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John Spurgeon is shown taxed on the Frederick County Tax List in 1754, 55, 56, 60, 61, 62, 63, 66, 68, and 69, presumably on the above properties.132


Frederick County (now Allegany County), in 1761 shows James Spurgeon, Senr. 4; William Spurgeon 1; Jno. Spurgeon, 1; James Spurgeon, Junr. 1. This would be James the emigrant and his three sons.133


the only ones which exist for the year 1761. These lists were based on a head tax not land owner- ship and were paid in tobacco.


The Spurgeons served in the colonial French and Indian Wars. After General Braddock’s


disastrous defeat on the Monongahela at Turtle Creek near Fort Duquesne (now Pittsburgh) in July of 1755, in which he was mortally wounded, the European troops were withdrawn northward, leaving the frontier essentially unprotected from roving bands of Indians. Braddock’s Redcoat troops had garrisoned all through the area of the Catoctin Mountains on their way to Pennsylvania. After the defeat, families left their homes in the back settlements of Frederick County and flocked eastward. In October, Governor Sharpe ordered out one company of militia from each of the eight counties on the Western Shore to range for one month on the western frontier. Fort Frederick, which still stands today, was erected on the Potomac River about 15 miles west of Conococheague (present-day Hagerstown), and where it is highly likely that our Spurgeons would have at sometime during their service, seen some duty, as this was where Joseph Chapline, their militia commander, went to command a regiment of infantry.134


John Spurgeon served in 1757 or 1758 for a total of 54 days of service in the Colonial


Militia as listed in the Muster Roll of Captain Joseph Chapline’s Company, Maryland Militia (undated), and receiving £2.14.0 as well as his brothers James (30 days), Samuel (19 days), and William (19 days).135


The Muster Roll of Captain Peter Bainbridge’s Company, Maryland Militia


lists Samuel, William, and James for 41 days service being paid £2.1.0; Muster Roll of Captain Moses Chapline’s Company, Maryland Militia lists Corporal John Spirgin, paid £3.13.3, and soldiers Samuel, William, and James serving for 55 days service, paid £2.15.0.136 also served for another 41 days and earning £2.1.0 pay for service.137 John also served for 5 days under Joseph Chapline, listed as Sprugen and earning £0.5.0138 £0.9.0.139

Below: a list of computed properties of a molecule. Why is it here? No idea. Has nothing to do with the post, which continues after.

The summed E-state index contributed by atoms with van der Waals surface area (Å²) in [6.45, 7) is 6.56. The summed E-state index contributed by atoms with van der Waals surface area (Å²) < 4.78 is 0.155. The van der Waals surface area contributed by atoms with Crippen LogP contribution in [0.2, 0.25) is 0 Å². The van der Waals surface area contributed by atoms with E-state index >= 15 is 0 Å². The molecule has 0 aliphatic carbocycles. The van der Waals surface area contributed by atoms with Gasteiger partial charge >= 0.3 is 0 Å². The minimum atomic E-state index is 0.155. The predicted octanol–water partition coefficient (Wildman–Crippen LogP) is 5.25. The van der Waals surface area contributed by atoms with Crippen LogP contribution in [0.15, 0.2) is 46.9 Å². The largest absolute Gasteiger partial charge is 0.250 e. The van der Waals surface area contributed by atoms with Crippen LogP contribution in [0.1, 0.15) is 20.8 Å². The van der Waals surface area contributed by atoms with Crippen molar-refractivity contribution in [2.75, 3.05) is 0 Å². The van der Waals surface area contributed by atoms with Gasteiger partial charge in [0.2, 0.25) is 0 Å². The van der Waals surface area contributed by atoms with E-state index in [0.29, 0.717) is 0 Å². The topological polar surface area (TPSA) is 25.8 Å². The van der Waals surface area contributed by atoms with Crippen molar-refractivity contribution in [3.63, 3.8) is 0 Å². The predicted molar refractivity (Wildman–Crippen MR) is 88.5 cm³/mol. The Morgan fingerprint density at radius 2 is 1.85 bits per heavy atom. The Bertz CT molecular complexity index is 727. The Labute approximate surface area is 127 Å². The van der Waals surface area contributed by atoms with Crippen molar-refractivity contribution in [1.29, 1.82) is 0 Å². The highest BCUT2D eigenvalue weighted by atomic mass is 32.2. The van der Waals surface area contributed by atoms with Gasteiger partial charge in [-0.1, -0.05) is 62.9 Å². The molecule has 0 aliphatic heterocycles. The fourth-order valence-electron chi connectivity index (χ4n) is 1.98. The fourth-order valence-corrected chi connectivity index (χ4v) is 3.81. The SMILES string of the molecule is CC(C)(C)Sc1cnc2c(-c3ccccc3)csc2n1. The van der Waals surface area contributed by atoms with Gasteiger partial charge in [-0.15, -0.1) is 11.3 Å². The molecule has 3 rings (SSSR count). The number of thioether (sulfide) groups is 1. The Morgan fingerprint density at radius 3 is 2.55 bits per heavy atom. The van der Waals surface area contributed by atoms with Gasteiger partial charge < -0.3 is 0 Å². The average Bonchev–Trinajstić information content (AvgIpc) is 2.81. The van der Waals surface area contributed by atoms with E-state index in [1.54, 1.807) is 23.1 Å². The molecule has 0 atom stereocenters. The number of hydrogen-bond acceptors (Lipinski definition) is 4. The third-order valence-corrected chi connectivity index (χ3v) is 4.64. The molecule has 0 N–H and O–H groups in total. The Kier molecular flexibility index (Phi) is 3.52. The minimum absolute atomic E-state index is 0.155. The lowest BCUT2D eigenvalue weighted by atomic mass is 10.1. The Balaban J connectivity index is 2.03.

Under the same command he also served for 54 days earning £2.14.0.140


Chapline was the one from whom John Spurgeon purchased the 46 acres of land called “Father’s Good Will” 29 October 1753; and Moses Chapline served on a jury with James Spurgeon, John’s father in the 1749/50 court term (this Moses was also constable of Antietam Hundred and


132”Spurgeon Quarterly,” Special Edition, January 1988, p. 2. 133“Western Maryland Genealogy,” Vol. 6, No. 3 [July 1990], p. 106 134Schildt, op. cit., p. 24. 135Though these muster rolls are undated, on p. 28 of the MSS is the entry: “To Capt. Elias Delashmut’s muster roll, August 13, 1757.” Further in the material is an account for services for 1758, “Maryland Historical Society Magazine,” Vol. IX, No. 3, p. 260. I searched the surname index of all 85 volumes [1905-1985] of the “Maryland Historical Society Magazine” but could only find one series of references referring to the Spurgeons, p. 277. 136Murtie June Clark, “Colonial Soldiers,” op. cit., pp. 102-4; 110; 111; 113; see also “Maryland Historical Society Magazine,” Vol. 9, No. 3, (Baltimore, 1914), p. 356. 137“Maryland Historical Society Magazine,” op. cit., p. 353. 138Ibid., p. 277. 139Ibid. 140Ibid., p. 274.


© 1993 Spurgeon Family History by Dr. Gary Alan Dickey, 1546 Devonshire Avenue, Westlake Village, CA 91361 • p. 38 These three


and another 9 days earning Joseph


A head tax for Old Town, This tax list, with the tax records in Sugarland Hundred, Frederick County, are


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